Clashes between plaintiff and Harrah's continued to occur. On June 29, 2000, Harrah's overcharged plaintiff for a hotel stay. According to plaintiff, Harrah's compensated for the error by giving him two dinner buffet comps, each for six people (plaintiff, his wife, and the four children), and a two-night hotel suite stay. Harrah's had originally issued a comp for a two-night stay in a standard hotel room, but plaintiff protested that he wanted a suite, and plaintiff alleges that an employee added the word "suite" to the comp ticket.

  On July 20, 2000, plaintiff complained to VIP Lounge employees that he was not credited for table game play. On July 27, 2000, plaintiff tried to get comps from various Total Rewards representatives for four buffet dinners, but was denied. Around that time, plaintiff tried several times to use the dinner vouchers that were issued for the June overcharge, but was told that they would not be honored. In October 2000, plaintiff phoned Harrah's, attempting to reserve his purportedly-comped two-night suite stay, and was told that the comp would not be honored by phone and that he should bring the comp voucher with him in person. On October 12, 2000, he and his wife checked into the hotel and plaintiff attempted to redeem his suite stay comp again. Plaintiff showed his comp voucher to defendant Thomas Mueller, a hotel supervisor. Mueller called non-defendant Jeff Kasuda, Executive Host, to the hotel desk. Kasuda refused to give plaintiff a suite and stated that the original hotel voucher did not have the word "suite" written on it. Mueller and Kasuda took the voucher, but plaintiff asked to see the voucher again, quickly put it in his pocket, and walked away. Plaintiff alleges that as he was walking away, he heard Kasuda ask Mueller whether "that fucking Indian" had checked in. Mueller said yes.

  Plaintiff gambled all night in the casino and returned to his hotel room early the next morning. Defendant Vince Donlevie, Vice-President of Operations, called plaintiff in his hotel room. Donlevie was angry about the previous night's incident, but according to plaintiff stated that he would look into the situation and that Harrah's would accommodate plaintiff if it was true that plaintiff had received a comp for a suite. (Donlevie later sent plaintiff a letter stating that a two-night comp would be honored in December for a standard room, but not for a suite.) Plaintiff sent a fax to Donlevie and Mueller on November 1, 2000, threatening suit for violation of his civil rights. Donlevie referred the matter to Harrah's general counsel. The same day, plaintiff brought his family to the buffet for dinner and attempted to use a comp that he had just received at the Total Rewards Center. A Total Rewards supervisor came to the buffet and told the restaurant manager not to honor plaintiff's comp. The restaurant manager honored plaintiff's comp anyway.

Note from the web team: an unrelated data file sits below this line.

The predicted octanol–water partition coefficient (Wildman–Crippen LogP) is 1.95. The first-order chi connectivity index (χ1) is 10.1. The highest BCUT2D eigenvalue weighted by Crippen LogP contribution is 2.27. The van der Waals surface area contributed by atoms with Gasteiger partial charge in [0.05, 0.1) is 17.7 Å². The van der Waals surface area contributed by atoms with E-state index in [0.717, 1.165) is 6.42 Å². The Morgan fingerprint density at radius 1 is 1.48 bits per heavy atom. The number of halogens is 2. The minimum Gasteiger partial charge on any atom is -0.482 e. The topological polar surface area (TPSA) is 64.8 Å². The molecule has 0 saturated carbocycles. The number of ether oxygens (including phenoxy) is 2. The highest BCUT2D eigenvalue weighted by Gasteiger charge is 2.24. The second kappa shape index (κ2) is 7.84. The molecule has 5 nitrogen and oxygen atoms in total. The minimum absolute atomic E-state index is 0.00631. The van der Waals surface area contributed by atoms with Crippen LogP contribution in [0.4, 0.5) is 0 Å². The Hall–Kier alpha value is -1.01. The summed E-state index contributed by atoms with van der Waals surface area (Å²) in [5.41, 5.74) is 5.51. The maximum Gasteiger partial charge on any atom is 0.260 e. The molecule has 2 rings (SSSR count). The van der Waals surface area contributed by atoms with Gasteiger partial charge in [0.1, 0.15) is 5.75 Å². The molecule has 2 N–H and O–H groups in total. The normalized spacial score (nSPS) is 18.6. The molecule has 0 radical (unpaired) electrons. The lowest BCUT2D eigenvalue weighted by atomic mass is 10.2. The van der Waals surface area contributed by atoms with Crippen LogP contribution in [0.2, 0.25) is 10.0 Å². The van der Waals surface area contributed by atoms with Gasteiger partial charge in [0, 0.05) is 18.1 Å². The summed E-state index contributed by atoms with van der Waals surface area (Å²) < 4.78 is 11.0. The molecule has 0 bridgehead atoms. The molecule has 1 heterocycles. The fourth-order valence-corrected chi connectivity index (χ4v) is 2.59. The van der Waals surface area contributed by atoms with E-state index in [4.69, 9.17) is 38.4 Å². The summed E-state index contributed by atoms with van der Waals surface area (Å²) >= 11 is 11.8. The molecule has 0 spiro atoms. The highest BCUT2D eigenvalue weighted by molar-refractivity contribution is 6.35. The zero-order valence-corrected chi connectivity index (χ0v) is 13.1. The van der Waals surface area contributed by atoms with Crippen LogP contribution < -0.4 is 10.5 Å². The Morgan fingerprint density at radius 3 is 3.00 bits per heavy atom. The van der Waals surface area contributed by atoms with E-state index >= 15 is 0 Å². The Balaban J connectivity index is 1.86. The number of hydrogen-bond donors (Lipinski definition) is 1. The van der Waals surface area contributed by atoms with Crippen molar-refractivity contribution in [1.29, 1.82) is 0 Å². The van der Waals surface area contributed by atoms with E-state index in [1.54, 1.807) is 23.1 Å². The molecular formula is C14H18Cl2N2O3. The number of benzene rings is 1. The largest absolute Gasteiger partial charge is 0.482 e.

On November 9, 2000, Harrah's Vice President of Legal Affairs sent plaintiff a letter indicating that Harrah's believed that any lawsuit by plaintiff would be frivolous. In addition, the letter suggested that plaintiff take his business elsewhere and noted that Harrah's would no longer issue plaintiff "service recoveries"*fn3 or direct mail solicitations (offering room comps or discounts).

  On November 9 or 10, 2000, plaintiff was gambling and received a $43.00 comp. He asked a Total Rewards representative, non-defendant Heather Shaw, if the comp could be dated so that he could use it on November 20 to buy his daughter a birthday dinner. (Vouchers are valid only for a specified length of time.) Shaw agreed and dated the voucher accordingly.

  On November 20, 2000, presumably after plaintiff had received the November 9 letter from Harrah's, plaintiff and his family went to the buffet, intending to redeem the $43.00 comp voucher. When plaintiff presented the voucher to the cashier, she recognized plaintiff from the incident on November 1 and immediately took the voucher to the Total Rewards Center. Plaintiff asked to see the restaurant manager, who was not there. Defendant John Parsons, the Food & Beverage Manager, approached plaintiff and asked him to move to the center of the pavilion by the buffet. Plaintiff stated that he wanted the voucher back, and Parsons indicated that the cashier had taken it to the Total Rewards Center.

  Defendant Sandra Rzeszutko, who was the Total Rewards representative who had issued the comp voucher, then joined plaintiff and Parsons. Rzeszutko had the voucher in her hand and told plaintiff that it was invalid. Plaintiff pulled the voucher out of Rzeszutko's hand According to plaintiff, she grabbed plaintiff's hand to get the voucher back. Rzeszutko, on the other hand, claims that plaintiff grabbed and twisted her hand to take the voucher, and that she did not have a chance to grab it back because plaintiff began to walk away. Parsons told plaintiff that plaintiff could not leave with the voucher because it was Harrah's property.*fn4 Parsons, along with Harrah's security personnel, followed defendant and his family into Harrah's parking garage. Then Mike Follenweider, a Guest Safety (Security) Trainer, arrived. Plaintiff alleges that he explained the situation to Follenweider. Plaintiff also told Follenweider that plaintiff had contacted Donlevie regarding Harrah's "discrimination." According to plaintiff, Follenweider said that he knew about plaintiff's threat of legal action but that it had nothing to do with the current situation and that plaintiff had to return the voucher because it was Harrah's property. Plaintiff refused to return the voucher.